He believed the NSA needed to evolve from the old-school spy games of the Cold War and adapt to a globalized world in which “the volume, variety and velocity of human communications make our mission more difficult each day,” as he put it in congressional testimony in 2002.

Hayden told us that the exponential growth of the NSA is a natural outgrowth of the technological age.

“We anticipated this back at the turn of the century before 9/11,” he recalled. “I was the director and we realized as an article of faith that if we do this half right, this is going to be the golden age of intelligence. Just think, even in the year 2000, how much of our stuff we were putting out there in ones and zeros that used to be on paper inside a safe.

“In this digital universe, we’ve got a lot of ways to steal other countries’ information — human intelligence, imagery intelligence,” he added. “Hell, if you’re going to put it all out there in digits, then we’ll go get it. What’s happened at NSA is just a natural and predictable consequence of so much human information being put into digital form.”

Hayden says technology’s power to change society can no longer be contained, whether in Syria or the United States.

“The web is so complicated that it’s kind of self-healing. If you knock down your big [communications] nodes then anyone with a satellite phone can plug into the web and once plugged in you work outwards from there. I think they can slow the flow of information, but we’re beyond the era where it can be stopped.”

That’s because technology will outrace the ability of governments to suppress digital information.

“It already has,” he said. “The Chinese would love to have that great firewall but they don’t. Now, on a military basis, can I deny the enemy digital access to specific locations at a specific time? Sure. But that’s tactical and transient, not permanent.”

And in a world where cyber-warfare can emanate from governments, terrorists or lone hackers, Hayden said an international treaty would be a “hopeless effort” but that “developing international norms is a good idea and we need to do that.”

“There is a biological weapons treaty, but it’s unenforceable because you can do this in your garage,” he said. “Nations don’t have biological weapons not because we have a treaty and we can catch them. Nations don’t have biological weapons because there is a general norm our there that if you’ve got bugs, you’re just bad.

“I think we can develop something like that in the cyber domain where if this is happening in your cyber domain, we don’t care why you’re doing it or if you’re doing it — if it’s coming from your domain you’re bad,” Hayden said.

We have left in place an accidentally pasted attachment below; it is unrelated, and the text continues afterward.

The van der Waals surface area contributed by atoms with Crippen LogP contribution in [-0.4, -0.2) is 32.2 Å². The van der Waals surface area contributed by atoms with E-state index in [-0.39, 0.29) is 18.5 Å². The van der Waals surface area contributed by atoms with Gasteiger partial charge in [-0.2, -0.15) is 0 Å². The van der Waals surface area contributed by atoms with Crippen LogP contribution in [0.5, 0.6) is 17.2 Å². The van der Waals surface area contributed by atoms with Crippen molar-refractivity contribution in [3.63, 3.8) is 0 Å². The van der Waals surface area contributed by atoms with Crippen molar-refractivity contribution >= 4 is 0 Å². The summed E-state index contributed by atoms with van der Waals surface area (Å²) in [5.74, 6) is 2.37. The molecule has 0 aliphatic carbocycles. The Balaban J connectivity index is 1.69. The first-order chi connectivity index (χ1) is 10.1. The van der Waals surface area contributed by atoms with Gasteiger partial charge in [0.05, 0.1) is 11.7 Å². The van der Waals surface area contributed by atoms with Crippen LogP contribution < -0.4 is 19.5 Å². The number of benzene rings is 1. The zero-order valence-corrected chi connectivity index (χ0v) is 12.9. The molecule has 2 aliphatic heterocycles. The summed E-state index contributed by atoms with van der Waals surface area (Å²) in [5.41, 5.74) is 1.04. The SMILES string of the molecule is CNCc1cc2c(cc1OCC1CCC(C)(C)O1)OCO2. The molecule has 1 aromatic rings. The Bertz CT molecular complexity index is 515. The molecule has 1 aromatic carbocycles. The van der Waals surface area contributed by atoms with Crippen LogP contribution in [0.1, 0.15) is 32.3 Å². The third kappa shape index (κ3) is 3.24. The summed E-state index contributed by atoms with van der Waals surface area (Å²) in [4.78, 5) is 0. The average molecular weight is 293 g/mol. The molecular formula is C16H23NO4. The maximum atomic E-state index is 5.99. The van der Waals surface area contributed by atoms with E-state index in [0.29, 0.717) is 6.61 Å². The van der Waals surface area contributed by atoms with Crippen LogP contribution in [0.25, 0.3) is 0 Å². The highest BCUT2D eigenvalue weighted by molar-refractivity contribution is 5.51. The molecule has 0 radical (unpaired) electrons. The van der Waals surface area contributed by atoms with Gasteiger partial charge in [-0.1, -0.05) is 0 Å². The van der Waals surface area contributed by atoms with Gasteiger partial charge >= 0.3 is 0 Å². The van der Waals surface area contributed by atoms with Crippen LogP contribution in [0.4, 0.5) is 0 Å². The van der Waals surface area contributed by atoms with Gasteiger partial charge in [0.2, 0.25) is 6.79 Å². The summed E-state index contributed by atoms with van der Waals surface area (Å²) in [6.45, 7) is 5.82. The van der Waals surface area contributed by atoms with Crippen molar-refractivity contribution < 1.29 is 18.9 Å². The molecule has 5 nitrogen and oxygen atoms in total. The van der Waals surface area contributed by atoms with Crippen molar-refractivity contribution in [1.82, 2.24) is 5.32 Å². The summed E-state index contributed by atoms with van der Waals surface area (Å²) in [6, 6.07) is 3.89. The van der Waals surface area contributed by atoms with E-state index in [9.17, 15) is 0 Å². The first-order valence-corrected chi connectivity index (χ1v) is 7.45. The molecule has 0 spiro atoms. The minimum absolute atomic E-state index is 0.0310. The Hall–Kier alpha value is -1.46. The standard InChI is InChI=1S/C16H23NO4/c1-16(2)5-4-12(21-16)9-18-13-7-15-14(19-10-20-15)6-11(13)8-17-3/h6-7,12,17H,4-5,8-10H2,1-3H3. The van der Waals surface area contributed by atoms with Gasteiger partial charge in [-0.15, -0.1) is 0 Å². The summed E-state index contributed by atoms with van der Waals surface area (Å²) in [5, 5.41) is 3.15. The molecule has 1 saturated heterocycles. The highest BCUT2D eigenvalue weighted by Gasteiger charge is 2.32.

As the interview drew to a close, Hayden addressed persistent complaints from civil libertarians that people like him and Chertoff, as government officials, ushered in a climate of fear that led to dramatically greater police and surveillance powers, and that now they’re simply cashing in on the fear-mongering as members of the private sector. Many of the Chertoff Group’s clients undoubtedly benefit from the enormous security apparatus that sprang up in the wake of 9/11.

Hayden dismisses the criticism, saying it overlooks the digital reality all around us. “To simply say it’s just these guys who want to keep all the money flowing by drumming up this terrorist threat — nah.”

He pointed out that surveillance is not just the realm of the government — and that most of us are willing players in an interconnected world where some privacy is sacrificed for both security and convenience. He recalled finishing a meeting near Tysons Corner in Virginia recently at about 6 p.m. He checked his phone and Groupon, the website that offers discounts at restaurants and retailers, sent him a coupon to a bistro across the street.

“Groupon knew where I was, what time of day it was,” Hayden recalled with some amusement in his eyes. “It isn’t just post-9/11 — it’s what’s happened in the last 15 to 20 years. It’s not just the response to terrorism, although that’s important and I don’t want to minimize it. It’s the whole question of what constitutes privacy in an age in which all of us are nodes.

“It’s an era in which everything is connected and big data is the only kind of data that seems to be out there,” he said. “It exists in all of its dimensions and all numbers of categories and we’re dealing with it.”

About the Author

Michael Coleman is a contributing writer for The Washington Diplomat.